Says Richard Stallman: Free Software is not free software (…) in fact you can make money with Free Software.
It is assumed that the Free Software business is in the support and to a lesser extent in other alternatives such as training or selling the physical software CD. According to Stuart Cohen, former CEO of the OSDL (an organization that concentrates the efforts of companies to develop Linux for the business field) in Business Week that model is not working for some reason and exemplifies it with the businesses of the large Microsoft and Sun which have not been able to convert into large dividends nor the deal with Novell (SuSE) nor the acquisition of MySQL respectively.
Open-source code is generally great code, not requiring much support. So open-source companies that rely on support and service alone are not long for this world.
Translated and paraphrased: Open source is generally so good that it doesn't need support, so companies that rely solely on support have no future.
With this phrase I don't know whether to laugh with happiness because Free Software is good or cry because there is no business. Of course, the author highlights the work of Red Hat by adding value to its distro by offering support for its kernel that can only be obtained by paying and for which, therefore, Fedora or CentOS are not enough, no matter how much they resemble them. .
I'm not an economist, I'm just an accountant, so I couldn't rate the article, I can't say if it's good or bad, but maybe there are some strands to put together, it doesn't quite convince me, I find it somewhat terrifying. Because if the model of offering the software freely and charging for the support does not work, it is that we have a problem with the classic Open Source business model and how you could make a living from it.
Another phrase to note in the article is that, according to him, companies should see the model of open source as a means and not as an end.
Here he insinuates that the collaborative effort should go on the side of the developer companies, those that make the distros and large companies such as those that contribute developers to maintain the kernel (I put it as an example only) but perhaps sell proprietary software or the minus a product that encourages you to pay. There are licenses that support this model, they are the famous ones MIT y BSD allowing work on open software and then make it proprietary.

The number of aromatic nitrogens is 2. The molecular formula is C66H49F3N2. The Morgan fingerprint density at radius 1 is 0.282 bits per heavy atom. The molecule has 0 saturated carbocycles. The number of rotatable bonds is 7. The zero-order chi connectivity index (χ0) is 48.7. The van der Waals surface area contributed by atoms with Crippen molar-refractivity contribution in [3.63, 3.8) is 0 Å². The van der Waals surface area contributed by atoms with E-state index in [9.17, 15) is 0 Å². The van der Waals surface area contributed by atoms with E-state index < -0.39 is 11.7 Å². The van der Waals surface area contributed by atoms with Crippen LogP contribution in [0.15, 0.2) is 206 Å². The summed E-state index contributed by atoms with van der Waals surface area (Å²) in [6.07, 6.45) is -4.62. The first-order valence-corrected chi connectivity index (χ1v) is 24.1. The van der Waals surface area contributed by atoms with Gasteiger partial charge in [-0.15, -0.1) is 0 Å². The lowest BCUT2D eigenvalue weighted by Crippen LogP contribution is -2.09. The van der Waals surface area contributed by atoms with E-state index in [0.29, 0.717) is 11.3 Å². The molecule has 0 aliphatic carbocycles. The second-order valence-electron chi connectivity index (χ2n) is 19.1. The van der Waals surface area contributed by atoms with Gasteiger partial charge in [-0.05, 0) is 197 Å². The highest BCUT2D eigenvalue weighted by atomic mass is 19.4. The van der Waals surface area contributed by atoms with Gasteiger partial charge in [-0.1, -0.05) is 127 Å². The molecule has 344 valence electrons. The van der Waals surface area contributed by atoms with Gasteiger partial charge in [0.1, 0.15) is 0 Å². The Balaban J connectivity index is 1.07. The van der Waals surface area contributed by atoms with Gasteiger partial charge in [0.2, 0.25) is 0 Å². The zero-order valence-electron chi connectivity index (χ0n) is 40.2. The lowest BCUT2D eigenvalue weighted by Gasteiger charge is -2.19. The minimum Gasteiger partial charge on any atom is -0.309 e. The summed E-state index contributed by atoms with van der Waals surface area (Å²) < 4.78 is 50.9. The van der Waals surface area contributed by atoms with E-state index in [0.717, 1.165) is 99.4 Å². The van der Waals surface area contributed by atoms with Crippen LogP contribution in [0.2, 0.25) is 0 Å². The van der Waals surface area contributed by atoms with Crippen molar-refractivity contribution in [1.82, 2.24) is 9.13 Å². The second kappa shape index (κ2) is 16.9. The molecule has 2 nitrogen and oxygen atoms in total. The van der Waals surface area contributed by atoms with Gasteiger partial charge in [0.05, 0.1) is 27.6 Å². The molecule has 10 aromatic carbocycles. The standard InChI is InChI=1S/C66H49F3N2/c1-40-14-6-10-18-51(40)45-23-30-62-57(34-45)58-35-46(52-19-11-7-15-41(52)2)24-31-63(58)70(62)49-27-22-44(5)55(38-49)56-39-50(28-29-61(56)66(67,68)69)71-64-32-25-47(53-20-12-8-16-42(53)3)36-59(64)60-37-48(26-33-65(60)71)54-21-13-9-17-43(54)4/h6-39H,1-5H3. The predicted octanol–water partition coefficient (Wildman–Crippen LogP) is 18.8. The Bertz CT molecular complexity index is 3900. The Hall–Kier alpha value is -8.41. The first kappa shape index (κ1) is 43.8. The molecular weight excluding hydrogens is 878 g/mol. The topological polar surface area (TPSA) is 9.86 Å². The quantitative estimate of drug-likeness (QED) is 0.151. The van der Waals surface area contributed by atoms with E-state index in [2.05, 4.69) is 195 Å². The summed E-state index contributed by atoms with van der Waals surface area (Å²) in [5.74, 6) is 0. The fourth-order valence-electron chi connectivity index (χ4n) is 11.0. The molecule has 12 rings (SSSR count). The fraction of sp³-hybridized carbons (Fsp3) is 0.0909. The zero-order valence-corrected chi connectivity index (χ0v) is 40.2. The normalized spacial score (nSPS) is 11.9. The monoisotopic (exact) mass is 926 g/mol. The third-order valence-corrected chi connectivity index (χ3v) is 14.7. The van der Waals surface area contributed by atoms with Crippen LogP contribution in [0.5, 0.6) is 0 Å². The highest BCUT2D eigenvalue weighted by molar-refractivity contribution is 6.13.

What we can discuss and talk about that would be very entertaining is if we believe that Free Software is going to leave the hobby field, if you imagine, some of you who are programmers living off Free Software and if the rest of us who are software clients imagine paying for an official support.
There was something we talked about in «What is a Free Software user?«. What's up two concepts, the Free Software user and the free user (which is free in this case to "use" free alternatives as proprietary ones), that is a conclusion that many of you drew and that is felt in what Stuart Cohen raises, but not on the side of people like you but on the side of the companies that sell the software.
But if you stop sharing the code with companies and the common people kill the spirit of Open Source? Open Source allows you to open the code and then close it But that could reduce the quality of the software as there are fewer eyes to review it, maybe yes, maybe not, Cohen does not call on companies to become Microsoft but proposes to reduce access to code to maximize profits or to deliver software to the company. measurement of the needs of the company based on a free code but with personalized payment and proprietary modifications.
Everything is debatable, although there is a man who is going to faint with these sayings, his initials are RMS.